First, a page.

If you’re anything like me, you and your family are facing a post-Olympics letdown. I have the perfect solution. No, not starting to play any Olympic sports. As I wrote last week, I’m more of a reader than a athlete. I recommend you and your kids crack open the bindings of some of these recent books about competitive sports.
1) Swimming Studies by Leanne Shapton- This meditative, artistic work is the perfect book for the Internet/blog age. Shapton writes in snippets recalling her time as a national-caliber swimmer and how it shaped her. It is a type of memoir that reads a lot like a blog with moments vividly captured in words, and sometimes with the aid of paintings or photographs. I found Shapton’s experience as a Canadian youth who was very, very good, but not great enough to make the Olympics (she went to the Olympic Trials several times), powerful. All of us likely feel this way about some aspect of our lives and Shapton’s elegant turns of phrase and evocative sense of mood is quite appealing. Recommend for adults interested in memoir and good writing and for teens thinking of swimming more seriously, as this book shows that there is life after swimming for those who aren’t Missy Franklin or Katie Ledecky.
2) Rush for the Gold: Mystery at the Olympics by John Feinstein- This may be surprising but this was the first YA “thriller” since the Hunger Games to actually keep my interest piqued until the end (especially since I read a lot of adult thrillers). Now, to be clear, this is no Harry Potter or Catching Fire, but this is an enjoyable book, part of the Last Shot series by sports journalist Feinstein. I haven’t read any of the previous works in the series and there were clearly some characters whose significance was lost on me, but I enjoyed Feinstein’s sense of pace and that the mystery didn’t involve death or serious bodily harm (especially important for younger readers). The excellence of the main characters is at times unbelievable (they are national known high school-age sports writers, and the extremely beautiful one happens to make the Olympics in the butterfly– think an alpha-ier Missy Franklin), but Feinstein’s insider knowledge about swimming and journalism makes up for the less believable aspects of the story. While it obviously couldn’t be 100% up-to-date, it does get many things right. While it ends a bit abruptly the story will appeal to male and female middle grade readers whether or not they are swimmers and athletes themselves.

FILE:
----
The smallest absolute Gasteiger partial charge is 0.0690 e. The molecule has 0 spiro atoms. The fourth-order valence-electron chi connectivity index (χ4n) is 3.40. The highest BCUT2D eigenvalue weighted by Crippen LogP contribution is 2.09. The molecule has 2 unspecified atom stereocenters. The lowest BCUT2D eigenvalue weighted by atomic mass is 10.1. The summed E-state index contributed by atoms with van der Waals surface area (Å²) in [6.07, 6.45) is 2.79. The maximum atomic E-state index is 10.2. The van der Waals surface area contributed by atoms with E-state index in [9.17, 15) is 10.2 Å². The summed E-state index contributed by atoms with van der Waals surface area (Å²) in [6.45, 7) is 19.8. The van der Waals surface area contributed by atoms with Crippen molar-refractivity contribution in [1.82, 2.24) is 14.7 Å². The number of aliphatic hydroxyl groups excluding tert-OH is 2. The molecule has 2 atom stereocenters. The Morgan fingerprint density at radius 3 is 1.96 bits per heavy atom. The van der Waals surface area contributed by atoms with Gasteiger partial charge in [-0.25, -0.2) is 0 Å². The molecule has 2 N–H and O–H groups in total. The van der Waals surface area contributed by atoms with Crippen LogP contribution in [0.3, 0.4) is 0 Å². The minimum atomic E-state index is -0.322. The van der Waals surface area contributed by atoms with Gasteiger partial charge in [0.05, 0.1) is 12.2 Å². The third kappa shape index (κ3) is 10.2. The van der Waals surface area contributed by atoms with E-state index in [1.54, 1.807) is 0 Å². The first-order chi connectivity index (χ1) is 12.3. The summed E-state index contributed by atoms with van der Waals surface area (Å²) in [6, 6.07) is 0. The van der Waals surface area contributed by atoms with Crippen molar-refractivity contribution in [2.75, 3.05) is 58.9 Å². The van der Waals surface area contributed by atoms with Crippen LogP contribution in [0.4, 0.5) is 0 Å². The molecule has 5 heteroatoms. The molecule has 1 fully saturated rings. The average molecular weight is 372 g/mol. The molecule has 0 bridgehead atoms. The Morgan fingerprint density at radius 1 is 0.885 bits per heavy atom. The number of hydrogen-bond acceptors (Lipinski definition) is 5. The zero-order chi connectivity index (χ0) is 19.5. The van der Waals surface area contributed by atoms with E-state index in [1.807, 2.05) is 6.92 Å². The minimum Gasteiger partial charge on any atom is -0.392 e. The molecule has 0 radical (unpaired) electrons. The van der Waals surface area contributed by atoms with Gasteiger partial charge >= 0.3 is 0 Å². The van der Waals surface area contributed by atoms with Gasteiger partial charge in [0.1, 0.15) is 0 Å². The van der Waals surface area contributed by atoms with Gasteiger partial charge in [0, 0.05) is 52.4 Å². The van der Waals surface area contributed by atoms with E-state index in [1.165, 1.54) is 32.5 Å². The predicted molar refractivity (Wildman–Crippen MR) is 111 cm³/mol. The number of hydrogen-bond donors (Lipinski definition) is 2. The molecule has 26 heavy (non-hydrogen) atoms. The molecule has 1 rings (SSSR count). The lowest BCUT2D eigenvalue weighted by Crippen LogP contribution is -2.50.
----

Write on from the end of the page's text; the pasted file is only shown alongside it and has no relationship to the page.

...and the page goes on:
3) Game Changers by Mike Lupica- Another middle grade series written by a sports journalist, Game Changers tackles a non-Olympic sport– football. Lupica covers aspects of youth travel sports that many young readers will be familiar with, especially boys. I was less interested in the details of the football games played and more interested in the story, but I’m guessing that if I were a sixth grade boy I’d appreciate the accurate game descriptions. Lupica has written about competitive youth sports before, so if your little one likes this know there are more books where this came from.
4) Making Waves: A PrettyTOUGH Novel by Nicole Leigh Shepherd- While the Lupica books are directed more at male readers, the Pretty Tough series is directed at females. As their website explains they explore girls who are both fierce and feminine. I’ve read the first four books in the series, each of which focuses on a different sport (soccer, football, basketball, and softball) and the latest is from a new author in the series who focuses on the summer season of lifeguarding, complete with a scholarship competition at the end of the season. Characters are repeated throughout the series, so faithful readers will appreciate updates on their favorites, so if you haven’t read the others you might have a bit of difficulty keeping all the characters straight. Middle grade girl readers will really love learning about the private lives of student athletes– both at home with family, and with friends and romantic interests. Girls will enjoy the realistic situations that acknowledge how hard growing up in today’s electronic and pressure-filled world can be, but parents can rest assured that the books tend to have a happy resolution when it comes to both athletics and romance.
I hope you and your young reader find that these books and authors tide over your Olympic enthusiasm until at least February 7, 2014 when the XXII Winter Games begin in Sochi!